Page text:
That’s helpful. I appreciate. And then a quick follow-up question as it relates to your relationship with Drax. Are you having discussions about maybe upsizing the contract volume? So, at what point in time do you think you’re going to start having those conversations about potential growth with that customer in particular?

D. Hunt Ramsbottom

I’m going to turn it over to Sean.

Sean Ebnet

I think, I can’t get into details on who our discussions work, but it’s safe to say, we have a number of conversations with utilities in European markets about what additional opportunities they would like us to pursue. What opportunities we’ve identified that we can bring to them and Drax is one of those companies.

Lucas Pipes - Brean Capital

So, good luck. Good job.

D. Hunt Ramsbottom

Thank you.

Operator

And our last question comes from Matt Niblack with HITE Hedge. Please go ahead.

Matt Niblack - HITE Hedge

Thank you. Just couple of questions, first on the – with pellets strategy etcetera. So number one, when you look at other acquisitions in the pipeline, are they similar to the one in sort of size, [drilling] just completed or are they smaller, larger. And secondly, how would you handicap the probability of closing at least one more acquisition in the product space in 2014?

D. Hunt Ramsbottom

I would prefer to stay away from the size, discussion. I mean, I think it safe to say, we’re looking at smaller and larger acquisitions, that’s our job to look at everything that’s out there in the market place. I mean, I think there’s fairly good chance to see something more happening in 2014.

Matt Niblack - HITE Hedge

Great. And then, more on – relationship they have a lot of expertise I would expect in cost cutting operational efficiency. You’ve kind of top – do you feel like there is more opportunity in any of the business elements apparent or the products or – how to take advantage of their strategic and potentially reduce the cost structure?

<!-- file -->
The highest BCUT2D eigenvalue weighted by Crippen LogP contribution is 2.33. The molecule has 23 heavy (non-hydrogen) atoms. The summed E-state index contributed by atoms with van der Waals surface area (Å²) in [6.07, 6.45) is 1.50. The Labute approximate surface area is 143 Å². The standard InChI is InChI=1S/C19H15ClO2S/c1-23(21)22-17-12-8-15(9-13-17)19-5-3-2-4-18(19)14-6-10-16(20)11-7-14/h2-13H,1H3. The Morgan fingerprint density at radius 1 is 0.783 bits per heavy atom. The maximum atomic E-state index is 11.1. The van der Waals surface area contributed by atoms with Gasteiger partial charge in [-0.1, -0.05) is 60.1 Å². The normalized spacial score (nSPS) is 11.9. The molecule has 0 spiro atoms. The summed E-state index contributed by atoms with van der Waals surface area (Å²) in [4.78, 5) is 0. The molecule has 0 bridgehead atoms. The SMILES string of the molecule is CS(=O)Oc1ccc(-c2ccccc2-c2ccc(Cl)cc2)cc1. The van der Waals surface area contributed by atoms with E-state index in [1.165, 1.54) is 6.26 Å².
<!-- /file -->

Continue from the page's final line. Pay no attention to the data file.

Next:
D. Hunt Ramsbottom

You know we don’t know. I mean, it’s as you know we are in a growth mode and so it’s a delicate balance when you are growing a business and then forming a third public company potentially in the next few years. So and we’re certainly open to it. We’ve started due diligence with them and it will continue through the finance committee and we’re certainly open to it as we always have been and if there’s ways to be more efficient in any of the businesses we certainly would do that. As Dan mentioned and I think I mentioned that there is leverage possibly through their purchasing organization and we’re looking into that. So we’re looking into all the benefits that they could bring and it’s a delicate balance as I said as you’re growing a business you know when you are looking at SG&A but we’re certainly going to do that and we look forward to the results.

Matt Niblack - HITE Hedge

Great. And then lastly one of the recent acquisitions in the course of your diligence we are able to look it there and could you share with us around both the market share in the northeast that you have as well as the that demand growth recently you have projected into that next couple of years.

D. Hunt Ramsbottom

Yeah, so that share in the northeast market is approximately 15% and we think we can grow it from there.

Matt Niblack - HITE Hedge

Great. And then just in terms of the volume.

D. Hunt Ramsbottom

By the way you are from the Northeast so you should be buying pellets by the way.

Matt Niblack - HITE Hedge

I think as it turns out.

D. Hunt Ramsbottom

I know you are.

Matt Niblack - HITE Hedge

Even in terms of the demand growth we understand that this is highly cost competitive way that they eat the whole of it. Are you seeing demand growth in the market?

D. Hunt Ramsbottom

Yes there’s a 7% growth in the market place today, which is one of the reasons this business was so attractive to us. I mean, they are running flat out and we think we can buy some other companies that might have some available capacity to fill that demand because there’s product now being brought in from outside that market place today and we’d like to be the person to fill that.

Matt Niblack - HITE Hedge

Great. Thank you and congratulations on the executional strategy.

D. Hunt Ramsbottom

Thank you, operator.

Operator

We have no further questions at this time.

D. Hunt Ramsbottom

Alright, okay. Thanks everybody.

Operator

Thank you ladies and gentlemen, this concludes today’s conference. Thank you for participating. You may now disconnect.